First Sgt. David Compton doesn’t think he does anything extraordinary on the job, but those who know him disagree.
The senior enlisted adviser for Marine Corps Detachment Newport, R.I., is the unit’s family readiness officer, a position he established upon joining the unit. The job seems like a natural fit, considering the continued contact Compton keeps with Marines and sailors from a previous unit who deployed alongside him to Afghanistan in 2010. “After a long deployment, he stayed in contact with members of the team that had a more difficult time in combat,” his boss of three years, Maj. Marcus Reynolds, wrote in his recommending Compton for Marine Corps Times’ Marine of the Year. The takeaway: He truly cares about others’ well-being.
During that deployment, Compton worked with Afghan security forces and imparted lessons learned over his 18-year career.
“They had very little experience; they were a new unit,” he said. “They responded very well. They really liked the fact that I was taking the time to learn a little bit about their culture and tried to benefit them and help them out.”
Compton has gathered a group of Marines from his command to assist with Homes for Our Troops, which built a new house for a local wounded Marine and his family. He also plans cookouts and other events for his Marines to keep their morale high.
In his off time, Compton earned a bachelor’s degree in history, and he and his wife, Cinthia, raise three children. She cited among his best qualities the ability to maintain a great family life even throughout his deployments. Compton said balancing military service and family is a top priority.
“If you’re happy at home, you’re going to be happy at work, and vice versa,” Compton said. “You’ve got to keep a healthy balance to that and not ignore one or the other. You have to have a productive environment on both sides.”
Master Sgt. Julius Spain Sr. is getting the enlisted Marines’ message out to those in Washington, and he takes a lot of pride in doing so. Officers have historically been the ones to represent service members on Capitol Hill, so serving as an enlisted legislative fellow provides a unique and important perspective, especially following a decade of combat. And it’s a duty Spain, a South Carolina native, called one of the highlights of his 22 years in the Marine Corps.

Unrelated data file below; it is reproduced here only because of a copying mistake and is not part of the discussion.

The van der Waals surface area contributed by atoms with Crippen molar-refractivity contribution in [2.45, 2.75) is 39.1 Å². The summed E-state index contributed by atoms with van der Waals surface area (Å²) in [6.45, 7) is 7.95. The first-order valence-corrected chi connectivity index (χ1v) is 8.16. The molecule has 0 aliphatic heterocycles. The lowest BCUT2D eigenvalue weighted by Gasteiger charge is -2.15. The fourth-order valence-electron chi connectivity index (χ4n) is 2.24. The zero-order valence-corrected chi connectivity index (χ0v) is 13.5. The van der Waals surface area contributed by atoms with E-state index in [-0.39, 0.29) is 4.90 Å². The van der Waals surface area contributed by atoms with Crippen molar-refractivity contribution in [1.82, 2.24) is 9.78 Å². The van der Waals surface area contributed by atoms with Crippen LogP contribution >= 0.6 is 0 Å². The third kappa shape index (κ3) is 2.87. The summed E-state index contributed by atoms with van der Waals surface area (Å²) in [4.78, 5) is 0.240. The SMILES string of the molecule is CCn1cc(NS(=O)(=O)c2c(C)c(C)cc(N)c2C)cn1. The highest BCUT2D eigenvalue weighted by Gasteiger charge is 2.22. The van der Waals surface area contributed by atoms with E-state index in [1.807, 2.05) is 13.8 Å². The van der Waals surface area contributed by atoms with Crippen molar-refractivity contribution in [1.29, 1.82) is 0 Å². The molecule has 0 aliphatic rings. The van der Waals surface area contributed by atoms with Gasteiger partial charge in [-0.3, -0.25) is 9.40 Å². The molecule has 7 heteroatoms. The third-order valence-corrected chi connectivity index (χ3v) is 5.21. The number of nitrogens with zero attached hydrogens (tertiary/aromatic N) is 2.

During a 12-month tour in the Senate serving as the defense legislative fellow for Sen. Johnny Isakson, R-Ga., Spain was consulted often.
“I know firsthand what some of our junior Marines and their families are going through, because I’ve been there and done that,” Spain said. “With me being on the Hill, it lets their voices be heard.”
Lt. Col. Marcus Hewett and Capt. Neville Welch nominated Spain to be Marine Corps Times’ Marine of the Year not only because of his professional accomplishments, but because of his off-duty devotion to volunteering, especially with local youth.
“He is widely known for organizing several community service activities,” Welch wrote in his nomination, adding that Spain is sought out as a mentor.
All Marines should be well-balanced, in the military and out in the community, Spain said.
“I have an appreciation for giving back to the community; it’s just how I was brought up,” he said. “I try to teach [the kids] to better themselves when it comes to education to do more than just the bare minimum.”
Spain is up for promotion to master gunnery sergeant this summer and has been selected to assume the position of senior enlisted adviser for the Marine Corps Office of Legislative Affairs.